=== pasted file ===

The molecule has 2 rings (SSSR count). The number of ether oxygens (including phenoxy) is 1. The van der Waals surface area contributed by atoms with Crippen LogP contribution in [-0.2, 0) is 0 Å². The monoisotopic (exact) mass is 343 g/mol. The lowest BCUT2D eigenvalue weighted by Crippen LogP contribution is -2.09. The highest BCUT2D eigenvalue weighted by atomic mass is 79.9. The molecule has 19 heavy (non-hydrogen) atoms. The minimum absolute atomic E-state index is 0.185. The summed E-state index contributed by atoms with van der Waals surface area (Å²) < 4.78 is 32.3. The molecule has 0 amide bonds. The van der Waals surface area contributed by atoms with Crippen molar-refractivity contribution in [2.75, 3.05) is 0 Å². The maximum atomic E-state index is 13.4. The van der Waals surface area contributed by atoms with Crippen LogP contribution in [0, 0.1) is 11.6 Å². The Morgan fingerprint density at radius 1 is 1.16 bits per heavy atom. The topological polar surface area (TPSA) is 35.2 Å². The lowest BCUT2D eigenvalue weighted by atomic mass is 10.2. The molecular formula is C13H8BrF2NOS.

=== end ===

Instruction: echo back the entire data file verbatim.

The molecule has 2 rings (SSSR count). The number of ether oxygens (including phenoxy) is 1. The van der Waals surface area contributed by atoms with Crippen LogP contribution in [-0.2, 0) is 0 Å². The monoisotopic (exact) mass is 343 g/mol. The lowest BCUT2D eigenvalue weighted by Crippen LogP contribution is -2.09. The highest BCUT2D eigenvalue weighted by atomic mass is 79.9. The molecule has 19 heavy (non-hydrogen) atoms. The minimum absolute atomic E-state index is 0.185. The summed E-state index contributed by atoms with van der Waals surface area (Å²) < 4.78 is 32.3. The molecule has 0 amide bonds. The van der Waals surface area contributed by atoms with Crippen molar-refractivity contribution in [2.75, 3.05) is 0 Å². The maximum atomic E-state index is 13.4. The van der Waals surface area contributed by atoms with Crippen LogP contribution in [0, 0.1) is 11.6 Å². The Morgan fingerprint density at radius 1 is 1.16 bits per heavy atom. The topological polar surface area (TPSA) is 35.2 Å². The lowest BCUT2D eigenvalue weighted by atomic mass is 10.2. The molecular formula is C13H8BrF2NOS.